7 October, 1998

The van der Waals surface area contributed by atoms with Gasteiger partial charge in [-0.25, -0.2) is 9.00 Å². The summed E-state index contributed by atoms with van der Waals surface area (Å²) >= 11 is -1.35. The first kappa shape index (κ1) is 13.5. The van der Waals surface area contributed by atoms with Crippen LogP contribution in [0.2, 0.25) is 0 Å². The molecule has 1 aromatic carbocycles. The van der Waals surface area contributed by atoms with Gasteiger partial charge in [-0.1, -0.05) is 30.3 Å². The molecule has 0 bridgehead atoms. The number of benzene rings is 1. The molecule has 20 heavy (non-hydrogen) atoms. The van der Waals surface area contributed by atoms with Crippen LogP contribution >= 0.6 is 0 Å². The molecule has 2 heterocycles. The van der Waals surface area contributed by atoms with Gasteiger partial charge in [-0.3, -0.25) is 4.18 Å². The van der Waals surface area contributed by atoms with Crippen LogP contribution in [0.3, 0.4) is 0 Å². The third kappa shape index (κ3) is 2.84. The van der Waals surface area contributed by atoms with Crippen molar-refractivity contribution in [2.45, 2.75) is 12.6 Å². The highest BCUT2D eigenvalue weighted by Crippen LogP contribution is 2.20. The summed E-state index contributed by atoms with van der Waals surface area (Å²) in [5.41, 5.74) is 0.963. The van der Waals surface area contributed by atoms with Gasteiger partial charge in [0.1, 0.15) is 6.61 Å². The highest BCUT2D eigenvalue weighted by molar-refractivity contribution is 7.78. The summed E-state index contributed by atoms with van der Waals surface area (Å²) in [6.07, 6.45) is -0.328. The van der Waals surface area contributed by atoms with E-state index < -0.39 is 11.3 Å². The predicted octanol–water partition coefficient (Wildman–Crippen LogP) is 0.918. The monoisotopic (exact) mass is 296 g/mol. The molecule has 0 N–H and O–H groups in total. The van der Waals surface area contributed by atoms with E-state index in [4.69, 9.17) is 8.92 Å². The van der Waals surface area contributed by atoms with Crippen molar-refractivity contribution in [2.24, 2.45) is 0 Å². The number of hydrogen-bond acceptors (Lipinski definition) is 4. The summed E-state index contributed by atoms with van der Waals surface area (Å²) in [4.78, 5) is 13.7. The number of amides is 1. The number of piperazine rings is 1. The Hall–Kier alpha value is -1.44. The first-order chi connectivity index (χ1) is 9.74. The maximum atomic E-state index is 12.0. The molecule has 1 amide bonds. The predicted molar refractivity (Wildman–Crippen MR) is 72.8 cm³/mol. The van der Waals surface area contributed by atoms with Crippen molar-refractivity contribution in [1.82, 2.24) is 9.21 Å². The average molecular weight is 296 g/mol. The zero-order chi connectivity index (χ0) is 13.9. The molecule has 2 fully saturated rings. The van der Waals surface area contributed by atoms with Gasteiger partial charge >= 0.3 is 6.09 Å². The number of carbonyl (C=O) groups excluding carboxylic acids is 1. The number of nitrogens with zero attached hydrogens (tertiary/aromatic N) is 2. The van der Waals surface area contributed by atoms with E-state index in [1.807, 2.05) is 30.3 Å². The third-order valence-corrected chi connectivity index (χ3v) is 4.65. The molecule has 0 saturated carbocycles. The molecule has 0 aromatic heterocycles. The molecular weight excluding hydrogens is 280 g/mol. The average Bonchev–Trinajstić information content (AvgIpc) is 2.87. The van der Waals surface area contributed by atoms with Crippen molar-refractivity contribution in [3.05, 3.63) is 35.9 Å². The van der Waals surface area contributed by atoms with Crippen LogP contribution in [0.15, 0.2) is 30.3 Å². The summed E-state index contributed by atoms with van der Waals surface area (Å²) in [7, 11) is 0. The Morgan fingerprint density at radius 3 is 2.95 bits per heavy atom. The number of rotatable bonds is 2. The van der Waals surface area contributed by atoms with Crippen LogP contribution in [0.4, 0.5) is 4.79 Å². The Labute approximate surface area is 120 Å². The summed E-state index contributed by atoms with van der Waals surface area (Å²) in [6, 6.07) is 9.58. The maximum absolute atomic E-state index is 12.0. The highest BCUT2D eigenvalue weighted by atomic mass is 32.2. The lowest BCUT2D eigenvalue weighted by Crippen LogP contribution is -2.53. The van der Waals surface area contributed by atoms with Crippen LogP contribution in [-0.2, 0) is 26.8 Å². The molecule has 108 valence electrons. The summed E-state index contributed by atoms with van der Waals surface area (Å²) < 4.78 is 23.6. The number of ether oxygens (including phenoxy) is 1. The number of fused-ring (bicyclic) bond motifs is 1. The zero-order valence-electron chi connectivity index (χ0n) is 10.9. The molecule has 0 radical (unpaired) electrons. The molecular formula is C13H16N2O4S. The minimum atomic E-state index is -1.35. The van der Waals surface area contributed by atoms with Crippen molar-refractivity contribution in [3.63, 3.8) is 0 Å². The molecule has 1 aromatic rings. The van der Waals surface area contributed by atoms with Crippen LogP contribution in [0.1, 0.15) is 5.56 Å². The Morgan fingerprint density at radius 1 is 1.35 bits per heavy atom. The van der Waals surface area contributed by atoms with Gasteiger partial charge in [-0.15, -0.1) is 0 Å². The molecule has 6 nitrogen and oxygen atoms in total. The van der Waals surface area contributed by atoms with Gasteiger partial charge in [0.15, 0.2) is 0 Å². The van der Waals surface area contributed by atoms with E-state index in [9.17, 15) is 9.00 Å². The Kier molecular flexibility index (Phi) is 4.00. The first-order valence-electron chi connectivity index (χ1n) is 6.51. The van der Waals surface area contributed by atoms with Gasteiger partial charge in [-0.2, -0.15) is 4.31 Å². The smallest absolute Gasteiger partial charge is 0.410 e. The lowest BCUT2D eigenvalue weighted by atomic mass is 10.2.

What a fantastic day. After days of bad weather the sun has finally come out from behind those clouds. It is even a little warmer today. It probably got up to 0C today. The first thing I did today was help move the fishing huts on the sea ice. The fishing huts cover the l meter diameter fishing hole. We pulled up the fish traps out of the water. They were covered with sea worms. We had to pull everyone of them off by hand and throw them back into the water. They look like a very large nightcrawler and are even slimier. That part was not so pleasant. Later on this morning I received my "skiddoo" training. The skiddoo is an Alpine II Snow Sled. The training was pretty simple but important. In addition to learning how to operate it, we learned how to troubleshoot and fix some of the mechanical problems should we break down while away from McMurdo. After my training Dr. Petzel, his graduate student and I took off for the other fishing about a mile out on the sea ice. He had two huts put out there over new holes drilled in the ice. The rest of the day until dinner was spent fishing. To gather the fish we need for our research we have to put traps doen in the water. We need a lot of fish. There are four of us each with our own research. Each of us needs about 40 fish. Right now the traps are not bringing in enough fish so we tried it the old fashioned way, with a hook, line and bait. Three of us spent about 2 hours with our lines lowered into the same hole. I was the only one that caught anything. I caught 12 fish. After a while the others gave up. I received a hero's welcome when I returned to the lab. While we were fishing a seal went swimming by. Seals are a little dangerous. They have been known to bite people. A person that gets bit can get very ill from a seal bite. They come down with an illness called seal mouth. It is something like rabies that dogs get. At the first hole drilled today a seal stuck his head up as we were leaving. He was gone when we returned. After supper it was time to head back to the lab. We had to test fish samples for the concentration of sodium ions and potassium ions. That took up most of the evening. Now I am sitting here half asleep trying to get it all entered into the journal. It was a very good day. I am beginning to feel like we are accomplishing something with our research. Another day in Antarctica is ending. I can look out my window now and see the sun has dropped down behind the mountains creating a twilight. That is about as dark as it will get. My eyes tell me it is time to quit so until tomorrow. . .
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